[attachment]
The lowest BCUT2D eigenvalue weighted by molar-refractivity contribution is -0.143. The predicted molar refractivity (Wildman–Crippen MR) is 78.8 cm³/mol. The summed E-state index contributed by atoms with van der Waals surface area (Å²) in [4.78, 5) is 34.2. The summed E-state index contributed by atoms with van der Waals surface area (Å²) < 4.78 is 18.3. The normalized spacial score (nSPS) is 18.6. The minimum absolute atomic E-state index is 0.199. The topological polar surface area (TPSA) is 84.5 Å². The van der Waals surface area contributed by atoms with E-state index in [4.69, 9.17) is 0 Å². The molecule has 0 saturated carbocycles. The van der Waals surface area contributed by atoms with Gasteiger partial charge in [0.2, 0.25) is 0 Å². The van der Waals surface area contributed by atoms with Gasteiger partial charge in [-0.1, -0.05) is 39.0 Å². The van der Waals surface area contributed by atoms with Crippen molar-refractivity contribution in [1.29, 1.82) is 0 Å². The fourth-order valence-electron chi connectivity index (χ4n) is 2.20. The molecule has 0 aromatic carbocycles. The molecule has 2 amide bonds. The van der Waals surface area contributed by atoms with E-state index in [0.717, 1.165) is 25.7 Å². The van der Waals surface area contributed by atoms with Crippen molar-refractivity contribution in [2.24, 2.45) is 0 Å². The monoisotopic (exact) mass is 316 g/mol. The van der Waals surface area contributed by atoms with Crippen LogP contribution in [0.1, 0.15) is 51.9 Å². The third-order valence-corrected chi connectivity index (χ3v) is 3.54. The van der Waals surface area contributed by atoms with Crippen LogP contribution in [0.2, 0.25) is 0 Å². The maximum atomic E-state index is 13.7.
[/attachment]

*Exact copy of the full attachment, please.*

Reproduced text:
The lowest BCUT2D eigenvalue weighted by molar-refractivity contribution is -0.143. The predicted molar refractivity (Wildman–Crippen MR) is 78.8 cm³/mol. The summed E-state index contributed by atoms with van der Waals surface area (Å²) in [4.78, 5) is 34.2. The summed E-state index contributed by atoms with van der Waals surface area (Å²) < 4.78 is 18.3. The normalized spacial score (nSPS) is 18.6. The minimum absolute atomic E-state index is 0.199. The topological polar surface area (TPSA) is 84.5 Å². The van der Waals surface area contributed by atoms with E-state index in [4.69, 9.17) is 0 Å². The molecule has 0 saturated carbocycles. The van der Waals surface area contributed by atoms with Gasteiger partial charge in [0.2, 0.25) is 0 Å². The van der Waals surface area contributed by atoms with Gasteiger partial charge in [-0.1, -0.05) is 39.0 Å². The van der Waals surface area contributed by atoms with Crippen molar-refractivity contribution in [1.29, 1.82) is 0 Å². The fourth-order valence-electron chi connectivity index (χ4n) is 2.20. The molecule has 0 aromatic carbocycles. The molecule has 2 amide bonds. The van der Waals surface area contributed by atoms with E-state index in [0.717, 1.165) is 25.7 Å². The van der Waals surface area contributed by atoms with Crippen molar-refractivity contribution in [2.24, 2.45) is 0 Å². The monoisotopic (exact) mass is 316 g/mol. The van der Waals surface area contributed by atoms with Crippen LogP contribution in [0.1, 0.15) is 51.9 Å². The third-order valence-corrected chi connectivity index (χ3v) is 3.54. The van der Waals surface area contributed by atoms with Crippen LogP contribution in [0.2, 0.25) is 0 Å². The maximum atomic E-state index is 13.7.